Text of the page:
Limerick farmer who bought stolen goods wins appeal

David Hurley

Reporter:

David Hurley

Pat Barriscale BL told the court his client was not selling cocaine 'on the the street'
A PART-TIME farmer who admitted buying stolen equipment for a knock-down price avoided a criminal conviction following a successful appeal.

A PART-TIME farmer who admitted buying stolen equipment for a knock-down price avoided a criminal conviction following a successful appeal.

During the appeal, Judge Tom O’Donnell was told Malcolm Dick, aged 39, previously admitted handling stolen property at his farm at Riverfarm, Ballycarney, Clarina earlier this year.

Limerick District Court was told when gardaí searched the farmyard they found a trailer valued at €2,000 and a log splitter worth €920.

Both items, the court heard, had been reported stolen from locations in Kilmallock and Cork a number of weeks earlier.

Mr Dick - a married father-of-three - admitted to gardai that he knew the trailer and log-splitter were stolen when he purchased them for €400 each from an individual who arrived at the farmyard and offered to sell them to him .

However, the defendant did not disclose to investigating gardai who had sold him the items.

Judge O’Kelly was told that in addition to having 25 dairy cows on his 109 acre farm, the defendant works as a night truck driver to supplement his income and hadn’t thought of the far-reaching consequences of his actions when he bought the goods.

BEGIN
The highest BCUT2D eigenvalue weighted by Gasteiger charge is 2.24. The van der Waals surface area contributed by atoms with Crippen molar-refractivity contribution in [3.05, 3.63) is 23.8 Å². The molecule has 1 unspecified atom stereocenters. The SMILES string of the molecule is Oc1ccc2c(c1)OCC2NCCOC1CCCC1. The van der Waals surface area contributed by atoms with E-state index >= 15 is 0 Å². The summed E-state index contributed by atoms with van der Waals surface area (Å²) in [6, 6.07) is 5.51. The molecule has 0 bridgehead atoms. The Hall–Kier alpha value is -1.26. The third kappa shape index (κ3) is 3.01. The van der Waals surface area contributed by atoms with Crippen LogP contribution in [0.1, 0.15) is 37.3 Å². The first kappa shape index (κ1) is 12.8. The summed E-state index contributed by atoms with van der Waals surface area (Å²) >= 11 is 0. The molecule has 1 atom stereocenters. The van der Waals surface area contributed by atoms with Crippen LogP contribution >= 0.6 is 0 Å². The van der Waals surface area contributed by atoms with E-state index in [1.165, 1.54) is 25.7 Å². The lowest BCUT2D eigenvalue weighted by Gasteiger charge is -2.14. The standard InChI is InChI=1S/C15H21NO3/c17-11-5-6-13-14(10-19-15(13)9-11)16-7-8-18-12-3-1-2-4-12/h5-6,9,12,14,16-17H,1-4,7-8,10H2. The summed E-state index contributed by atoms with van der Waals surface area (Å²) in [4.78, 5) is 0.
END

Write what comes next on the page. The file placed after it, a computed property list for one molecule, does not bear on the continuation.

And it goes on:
The judge commented that Mr Dick’s farm, which he said consists of some prime County Limerick lands, was a “significant asset”.

During this week’s appeal, Pat Barriscale BL said his client had been assessed for community service and had been deemed suitable by the Probation Service.

However, because Mr Dick works mainly at night, agreement could not reached as to when he would complete the community service.

State Solicitor Aidan Judge agreed this was the case.

Mr Barriscale said there was no more his client could have done and he submitted the five month prison sentence imposed in the district court was excessive and that Mr Dick had received a term of imprisonment “through no fault of his own”.

Noting the defendant has no previous convictions, made admissions and pleaded guilty, Judge O’Donnell applied the Probation Act.